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Declining foreign enrollment at higher education institutions in the United States : a research note

journal contribution
posted on 2007-06-01, 00:00 authored by V Naidoo
When the Institute of International Education reported a drop of 2.4% in international student enrollment in the United States in 2003/2004, the first absolute decline in foreign enrollments since 1971/1972 (Open Doors, 2004), many were quick to point fingers at visa policies instituted after the September 11, 2001 attacks. The "Visas Mantis" review—a security clearance required for foreign students studying any of roughly 200 scientific fields—was blamed for tarnishing the view of the United States as a welcoming place for international students. Although the review has certainly been the cause of increased visa delays and rejections, this article takes the view that it is not the only cause for the dip in foreign enrollments in the United States. Through econometric analyses, it is shown that other than the visa quagmires, improved access to domestic education opportunities and tuition fee increases can indeed explain the drop in foreign enrollments.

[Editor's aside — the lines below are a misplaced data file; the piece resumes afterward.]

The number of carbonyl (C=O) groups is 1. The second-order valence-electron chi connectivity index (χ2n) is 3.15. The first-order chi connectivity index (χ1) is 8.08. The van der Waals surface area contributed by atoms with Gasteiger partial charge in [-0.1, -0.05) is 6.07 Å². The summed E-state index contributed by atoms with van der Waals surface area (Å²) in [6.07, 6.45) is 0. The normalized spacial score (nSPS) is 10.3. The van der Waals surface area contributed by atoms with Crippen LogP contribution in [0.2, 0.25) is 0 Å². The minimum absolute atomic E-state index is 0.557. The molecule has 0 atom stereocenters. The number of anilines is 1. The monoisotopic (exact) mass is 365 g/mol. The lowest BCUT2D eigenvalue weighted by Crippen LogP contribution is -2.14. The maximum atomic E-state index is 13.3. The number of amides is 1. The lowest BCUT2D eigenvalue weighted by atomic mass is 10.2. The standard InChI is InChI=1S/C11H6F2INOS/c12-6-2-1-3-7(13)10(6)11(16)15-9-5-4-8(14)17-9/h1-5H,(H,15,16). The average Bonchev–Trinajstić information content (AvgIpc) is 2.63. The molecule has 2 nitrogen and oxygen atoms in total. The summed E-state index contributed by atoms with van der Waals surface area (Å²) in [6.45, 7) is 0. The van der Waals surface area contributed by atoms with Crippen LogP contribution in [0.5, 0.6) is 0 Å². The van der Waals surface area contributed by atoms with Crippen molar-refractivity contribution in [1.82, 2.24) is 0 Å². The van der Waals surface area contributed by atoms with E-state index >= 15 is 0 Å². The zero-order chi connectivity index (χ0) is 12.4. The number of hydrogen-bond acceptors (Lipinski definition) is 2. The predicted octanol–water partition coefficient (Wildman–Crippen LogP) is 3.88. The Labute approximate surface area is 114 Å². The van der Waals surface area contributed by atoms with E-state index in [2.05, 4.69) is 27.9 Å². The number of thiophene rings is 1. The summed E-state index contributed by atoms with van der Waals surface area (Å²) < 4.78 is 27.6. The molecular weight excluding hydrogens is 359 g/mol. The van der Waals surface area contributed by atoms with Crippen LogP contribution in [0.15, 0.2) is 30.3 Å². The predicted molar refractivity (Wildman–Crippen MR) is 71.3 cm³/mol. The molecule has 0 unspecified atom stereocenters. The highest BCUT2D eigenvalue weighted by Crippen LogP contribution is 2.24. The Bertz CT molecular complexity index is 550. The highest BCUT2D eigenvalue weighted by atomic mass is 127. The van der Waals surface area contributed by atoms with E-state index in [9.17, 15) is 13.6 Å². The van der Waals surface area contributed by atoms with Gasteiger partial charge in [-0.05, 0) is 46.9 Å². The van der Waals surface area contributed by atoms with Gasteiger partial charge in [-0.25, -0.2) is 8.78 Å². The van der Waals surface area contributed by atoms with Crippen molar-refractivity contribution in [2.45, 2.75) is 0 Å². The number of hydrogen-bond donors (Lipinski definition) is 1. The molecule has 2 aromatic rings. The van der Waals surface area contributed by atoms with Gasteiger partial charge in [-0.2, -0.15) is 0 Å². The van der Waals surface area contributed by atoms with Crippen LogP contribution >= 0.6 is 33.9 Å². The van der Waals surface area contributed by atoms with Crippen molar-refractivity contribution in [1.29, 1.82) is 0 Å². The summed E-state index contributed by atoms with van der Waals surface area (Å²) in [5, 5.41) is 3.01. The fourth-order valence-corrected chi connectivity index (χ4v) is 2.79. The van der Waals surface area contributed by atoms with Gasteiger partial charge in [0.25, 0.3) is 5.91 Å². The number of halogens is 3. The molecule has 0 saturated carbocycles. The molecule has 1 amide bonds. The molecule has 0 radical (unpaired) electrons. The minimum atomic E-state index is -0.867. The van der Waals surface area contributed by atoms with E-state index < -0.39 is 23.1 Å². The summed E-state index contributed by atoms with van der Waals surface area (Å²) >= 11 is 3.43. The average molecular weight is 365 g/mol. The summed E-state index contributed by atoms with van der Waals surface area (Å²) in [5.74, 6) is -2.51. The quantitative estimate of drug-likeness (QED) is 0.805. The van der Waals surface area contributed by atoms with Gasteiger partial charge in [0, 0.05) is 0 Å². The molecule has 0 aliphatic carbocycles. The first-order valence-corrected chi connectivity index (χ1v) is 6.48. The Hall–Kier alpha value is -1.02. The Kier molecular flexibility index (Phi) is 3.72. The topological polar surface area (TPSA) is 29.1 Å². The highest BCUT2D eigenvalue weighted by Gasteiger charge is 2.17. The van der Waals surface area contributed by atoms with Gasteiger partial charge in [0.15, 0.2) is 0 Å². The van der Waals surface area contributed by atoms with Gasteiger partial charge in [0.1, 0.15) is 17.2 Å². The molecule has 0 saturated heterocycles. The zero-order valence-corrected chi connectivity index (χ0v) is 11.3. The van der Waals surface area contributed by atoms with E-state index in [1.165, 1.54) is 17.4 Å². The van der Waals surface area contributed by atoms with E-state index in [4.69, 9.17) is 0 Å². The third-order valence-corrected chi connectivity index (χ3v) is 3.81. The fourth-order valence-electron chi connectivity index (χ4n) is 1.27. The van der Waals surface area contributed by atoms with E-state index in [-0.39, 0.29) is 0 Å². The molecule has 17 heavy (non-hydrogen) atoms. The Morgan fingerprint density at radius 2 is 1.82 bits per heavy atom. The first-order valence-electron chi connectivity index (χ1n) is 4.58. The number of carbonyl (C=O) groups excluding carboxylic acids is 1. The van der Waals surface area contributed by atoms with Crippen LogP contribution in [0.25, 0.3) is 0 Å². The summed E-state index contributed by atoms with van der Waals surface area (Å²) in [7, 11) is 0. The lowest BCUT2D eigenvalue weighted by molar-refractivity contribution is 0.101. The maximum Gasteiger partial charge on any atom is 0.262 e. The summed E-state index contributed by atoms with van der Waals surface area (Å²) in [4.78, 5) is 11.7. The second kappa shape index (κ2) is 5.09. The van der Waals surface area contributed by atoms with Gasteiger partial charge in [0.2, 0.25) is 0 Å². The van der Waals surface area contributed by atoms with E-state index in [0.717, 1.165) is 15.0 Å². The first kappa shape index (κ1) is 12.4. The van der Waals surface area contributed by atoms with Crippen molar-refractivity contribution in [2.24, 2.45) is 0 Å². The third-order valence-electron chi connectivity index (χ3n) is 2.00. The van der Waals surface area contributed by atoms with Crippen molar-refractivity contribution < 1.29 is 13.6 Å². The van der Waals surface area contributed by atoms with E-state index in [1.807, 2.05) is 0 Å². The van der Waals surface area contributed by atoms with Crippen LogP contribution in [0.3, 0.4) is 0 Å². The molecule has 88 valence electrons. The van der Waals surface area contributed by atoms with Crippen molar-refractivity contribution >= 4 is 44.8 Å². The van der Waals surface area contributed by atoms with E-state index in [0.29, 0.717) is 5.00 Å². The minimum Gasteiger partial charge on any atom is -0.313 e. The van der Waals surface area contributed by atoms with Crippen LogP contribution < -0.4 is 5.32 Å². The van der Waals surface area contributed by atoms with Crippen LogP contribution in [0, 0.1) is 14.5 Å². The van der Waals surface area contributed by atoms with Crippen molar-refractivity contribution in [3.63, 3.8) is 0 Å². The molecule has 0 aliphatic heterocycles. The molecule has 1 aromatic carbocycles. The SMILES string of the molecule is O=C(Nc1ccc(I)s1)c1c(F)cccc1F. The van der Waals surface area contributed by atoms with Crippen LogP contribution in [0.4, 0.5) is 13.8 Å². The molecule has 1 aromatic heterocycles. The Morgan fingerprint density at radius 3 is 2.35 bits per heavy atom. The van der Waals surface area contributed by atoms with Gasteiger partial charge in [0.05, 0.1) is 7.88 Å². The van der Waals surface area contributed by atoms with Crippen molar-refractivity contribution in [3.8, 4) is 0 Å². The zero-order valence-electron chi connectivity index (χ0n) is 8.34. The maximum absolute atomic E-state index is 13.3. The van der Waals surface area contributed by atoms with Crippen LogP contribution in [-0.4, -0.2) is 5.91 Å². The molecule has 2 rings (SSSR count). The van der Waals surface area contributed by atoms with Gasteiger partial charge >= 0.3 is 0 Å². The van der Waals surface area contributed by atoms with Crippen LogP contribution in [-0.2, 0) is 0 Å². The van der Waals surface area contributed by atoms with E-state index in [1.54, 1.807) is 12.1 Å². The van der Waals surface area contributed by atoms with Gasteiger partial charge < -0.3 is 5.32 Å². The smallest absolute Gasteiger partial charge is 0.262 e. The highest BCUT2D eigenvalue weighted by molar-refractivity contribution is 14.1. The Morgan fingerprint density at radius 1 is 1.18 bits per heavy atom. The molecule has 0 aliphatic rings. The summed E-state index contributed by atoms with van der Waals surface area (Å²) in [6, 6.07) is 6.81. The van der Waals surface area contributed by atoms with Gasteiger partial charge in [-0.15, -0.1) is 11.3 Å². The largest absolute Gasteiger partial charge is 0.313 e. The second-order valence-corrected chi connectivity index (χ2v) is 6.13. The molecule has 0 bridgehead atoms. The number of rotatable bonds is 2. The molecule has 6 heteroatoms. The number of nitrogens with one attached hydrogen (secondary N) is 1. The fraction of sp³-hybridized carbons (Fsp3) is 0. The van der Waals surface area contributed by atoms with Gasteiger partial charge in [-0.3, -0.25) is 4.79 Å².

History

Journal

Journal of studies in international education

Volume

11

Issue

2

Pagination

215 - 226

Publisher

Sage Publications

Location

Thousand Oaks, Calif.

ISSN

1475-2409

eISSN

1552-7808

Language

eng

Publication classification

C1.1 Refereed article in a scholarly journal

Copyright notice

2007, Nuffic

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